Ignaz Seipel

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The following article is from The Great Soviet Encyclopedia (1979). It might be outdated or ideologically biased.

Seipel, Ignaz


Born July 19, 1876, in Vienna; died Aug. 2, 1932, in Pernitz. Austrian political figure. Leader of the Christian Socialist Party, professor of theology, and Catholic prelate.

In 1918, Seipel became the minister of social welfare in the last government of the Hapsburg monarchy. From 1922 to 1924 and from 1926 to 1929 he was the chancellor of Austria. Toward the end of 1930 he became Austria’s minister of foreign affairs. Seipel supported fascist organizations. His government dealt cruelly with the massive antifascist demonstration of Viennese workers, which took place in 1927 from July 15 to July 17.

The Great Soviet Encyclopedia, 3rd Edition (1970-1979). © 2010 The Gale Group, Inc. All rights reserved.
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In so doing, he further enflamed the struggle between the arch-reactionary chancellor Ignaz Seipel, a Catholic priest and leader of the Christian Social Party, and the Social Democrat Karl Seitz, the mayor of "Red Vienna," (5) But it was The City Without Jews that caused the greatest outrage and provided Rothstock with a powerful motive for his crime.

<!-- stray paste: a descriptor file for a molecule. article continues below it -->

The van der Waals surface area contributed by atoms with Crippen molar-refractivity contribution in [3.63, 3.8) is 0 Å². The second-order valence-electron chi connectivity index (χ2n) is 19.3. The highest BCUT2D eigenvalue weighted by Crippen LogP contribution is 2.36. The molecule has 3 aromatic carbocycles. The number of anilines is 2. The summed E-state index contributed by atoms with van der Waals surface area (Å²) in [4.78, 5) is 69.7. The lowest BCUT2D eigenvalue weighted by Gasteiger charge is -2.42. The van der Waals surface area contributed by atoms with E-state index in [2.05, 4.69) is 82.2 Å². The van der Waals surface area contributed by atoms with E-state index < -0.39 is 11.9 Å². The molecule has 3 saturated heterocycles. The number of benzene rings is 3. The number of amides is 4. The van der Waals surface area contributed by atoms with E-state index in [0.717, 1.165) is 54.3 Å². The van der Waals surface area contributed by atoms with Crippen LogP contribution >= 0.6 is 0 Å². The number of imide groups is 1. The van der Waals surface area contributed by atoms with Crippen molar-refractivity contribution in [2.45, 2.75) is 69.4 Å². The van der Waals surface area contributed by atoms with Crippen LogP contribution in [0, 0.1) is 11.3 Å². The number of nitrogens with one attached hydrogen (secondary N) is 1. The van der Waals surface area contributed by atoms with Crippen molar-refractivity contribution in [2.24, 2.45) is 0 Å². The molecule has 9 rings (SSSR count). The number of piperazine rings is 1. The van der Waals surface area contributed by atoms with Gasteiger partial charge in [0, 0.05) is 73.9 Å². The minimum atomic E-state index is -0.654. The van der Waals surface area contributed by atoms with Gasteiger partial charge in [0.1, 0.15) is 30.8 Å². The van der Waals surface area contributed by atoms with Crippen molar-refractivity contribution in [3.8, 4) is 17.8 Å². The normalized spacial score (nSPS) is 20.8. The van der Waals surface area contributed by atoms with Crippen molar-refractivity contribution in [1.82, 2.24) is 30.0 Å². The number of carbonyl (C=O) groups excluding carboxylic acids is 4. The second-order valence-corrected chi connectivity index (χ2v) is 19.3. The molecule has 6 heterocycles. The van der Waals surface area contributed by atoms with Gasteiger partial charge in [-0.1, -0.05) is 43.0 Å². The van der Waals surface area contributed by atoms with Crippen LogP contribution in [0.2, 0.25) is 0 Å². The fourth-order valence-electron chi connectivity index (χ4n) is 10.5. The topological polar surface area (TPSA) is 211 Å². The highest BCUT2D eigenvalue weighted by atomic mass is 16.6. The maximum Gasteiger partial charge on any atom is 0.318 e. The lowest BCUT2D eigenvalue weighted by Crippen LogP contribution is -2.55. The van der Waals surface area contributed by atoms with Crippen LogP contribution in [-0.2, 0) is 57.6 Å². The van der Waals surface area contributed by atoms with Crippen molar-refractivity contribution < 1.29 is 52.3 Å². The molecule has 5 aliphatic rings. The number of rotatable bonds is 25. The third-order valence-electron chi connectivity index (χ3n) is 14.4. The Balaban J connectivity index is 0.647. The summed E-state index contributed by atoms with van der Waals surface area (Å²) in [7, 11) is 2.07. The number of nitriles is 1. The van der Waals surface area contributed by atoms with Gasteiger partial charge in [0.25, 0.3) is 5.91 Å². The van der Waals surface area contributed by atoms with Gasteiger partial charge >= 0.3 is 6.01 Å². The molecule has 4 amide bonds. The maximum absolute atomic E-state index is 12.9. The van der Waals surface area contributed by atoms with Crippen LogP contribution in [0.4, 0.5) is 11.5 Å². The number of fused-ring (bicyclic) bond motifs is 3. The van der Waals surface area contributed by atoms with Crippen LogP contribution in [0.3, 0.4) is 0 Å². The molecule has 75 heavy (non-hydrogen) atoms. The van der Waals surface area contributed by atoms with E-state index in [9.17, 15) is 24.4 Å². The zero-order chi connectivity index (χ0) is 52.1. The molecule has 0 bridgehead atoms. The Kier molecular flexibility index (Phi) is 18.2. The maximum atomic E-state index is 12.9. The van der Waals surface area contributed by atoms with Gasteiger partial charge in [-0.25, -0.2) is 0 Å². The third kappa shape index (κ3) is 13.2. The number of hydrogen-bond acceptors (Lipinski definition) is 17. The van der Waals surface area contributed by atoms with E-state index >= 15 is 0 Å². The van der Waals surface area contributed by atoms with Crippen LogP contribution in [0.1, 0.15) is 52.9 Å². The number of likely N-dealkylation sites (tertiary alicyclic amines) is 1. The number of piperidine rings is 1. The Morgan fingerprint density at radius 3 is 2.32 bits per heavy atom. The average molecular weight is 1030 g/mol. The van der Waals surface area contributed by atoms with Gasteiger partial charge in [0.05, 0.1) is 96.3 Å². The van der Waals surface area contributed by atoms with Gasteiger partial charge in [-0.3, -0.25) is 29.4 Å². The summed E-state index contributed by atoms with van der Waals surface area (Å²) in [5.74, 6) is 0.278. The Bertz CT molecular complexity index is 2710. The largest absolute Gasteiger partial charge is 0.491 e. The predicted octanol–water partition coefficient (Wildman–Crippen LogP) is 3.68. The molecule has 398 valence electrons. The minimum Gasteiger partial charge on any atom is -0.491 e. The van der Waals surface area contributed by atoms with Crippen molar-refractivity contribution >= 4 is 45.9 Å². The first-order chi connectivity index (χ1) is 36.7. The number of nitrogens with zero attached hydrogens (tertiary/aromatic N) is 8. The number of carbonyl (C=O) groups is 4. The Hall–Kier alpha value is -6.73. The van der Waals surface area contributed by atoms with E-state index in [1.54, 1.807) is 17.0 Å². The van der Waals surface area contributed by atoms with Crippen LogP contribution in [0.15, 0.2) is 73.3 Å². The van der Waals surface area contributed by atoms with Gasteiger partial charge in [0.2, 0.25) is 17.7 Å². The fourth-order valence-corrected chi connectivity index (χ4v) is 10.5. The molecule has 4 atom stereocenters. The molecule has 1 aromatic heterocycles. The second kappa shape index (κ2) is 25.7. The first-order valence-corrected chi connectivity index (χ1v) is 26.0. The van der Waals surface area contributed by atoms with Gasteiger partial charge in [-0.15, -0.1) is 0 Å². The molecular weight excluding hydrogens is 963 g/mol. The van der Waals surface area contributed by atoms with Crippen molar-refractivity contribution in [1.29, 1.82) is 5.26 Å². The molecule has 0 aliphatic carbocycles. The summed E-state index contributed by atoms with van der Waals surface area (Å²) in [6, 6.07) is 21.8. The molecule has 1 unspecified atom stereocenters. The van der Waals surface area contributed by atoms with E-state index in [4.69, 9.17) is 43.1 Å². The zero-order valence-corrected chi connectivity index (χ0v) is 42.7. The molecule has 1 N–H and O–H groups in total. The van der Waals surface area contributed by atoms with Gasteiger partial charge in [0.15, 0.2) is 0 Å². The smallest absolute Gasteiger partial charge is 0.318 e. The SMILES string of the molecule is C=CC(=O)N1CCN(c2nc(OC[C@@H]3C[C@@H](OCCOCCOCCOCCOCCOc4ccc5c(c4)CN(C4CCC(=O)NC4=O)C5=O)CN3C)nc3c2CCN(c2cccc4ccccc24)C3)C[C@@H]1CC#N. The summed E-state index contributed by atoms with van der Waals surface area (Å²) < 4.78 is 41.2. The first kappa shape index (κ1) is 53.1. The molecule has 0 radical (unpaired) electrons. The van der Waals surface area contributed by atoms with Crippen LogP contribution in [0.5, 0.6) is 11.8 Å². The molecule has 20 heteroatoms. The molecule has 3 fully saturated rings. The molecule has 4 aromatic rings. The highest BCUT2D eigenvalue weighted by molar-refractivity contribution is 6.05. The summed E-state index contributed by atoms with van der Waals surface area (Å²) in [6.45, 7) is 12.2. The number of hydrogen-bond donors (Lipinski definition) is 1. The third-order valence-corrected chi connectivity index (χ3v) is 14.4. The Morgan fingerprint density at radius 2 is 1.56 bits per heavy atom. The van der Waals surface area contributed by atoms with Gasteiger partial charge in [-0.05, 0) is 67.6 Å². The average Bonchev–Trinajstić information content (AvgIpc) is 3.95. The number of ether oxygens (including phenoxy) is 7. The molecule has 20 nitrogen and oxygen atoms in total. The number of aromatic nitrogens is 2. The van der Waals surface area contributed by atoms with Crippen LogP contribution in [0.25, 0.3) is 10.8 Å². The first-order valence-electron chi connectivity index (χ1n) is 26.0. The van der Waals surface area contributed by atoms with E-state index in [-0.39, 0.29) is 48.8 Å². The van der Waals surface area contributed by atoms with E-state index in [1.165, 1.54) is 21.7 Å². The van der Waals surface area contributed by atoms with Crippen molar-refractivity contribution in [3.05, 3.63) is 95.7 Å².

(25) This outraged the chancellor, Ignaz Seipel, who called for "the rehabilitation of souls" (Seelensanierung) and the outlawing of publications such as Er und Sie and Bettauers Wochenschrift, a view that was shared by the Zionist paper Wiener Morgenzeitung, which described Bettauer as "a professional pimp disguised as a journalist," whose paper offered "the satisfaction of every imaginable sexual indulgence by people of all ages, even sixteen-year-olds, on provision of the client's age and due payment." (26) Hartner-Hnizdo agreed with this judgment, but questioned the paper's motives.
Chancellor Ignaz Seipel's Christian Social Party was founded by the prominent antisemite Karl Lueger and its program bore a close resemblance to that of the National Socialists, but Seipel was alarmed at the socialist elements within National Socialism and appalled at the movement's rejection of Christianity.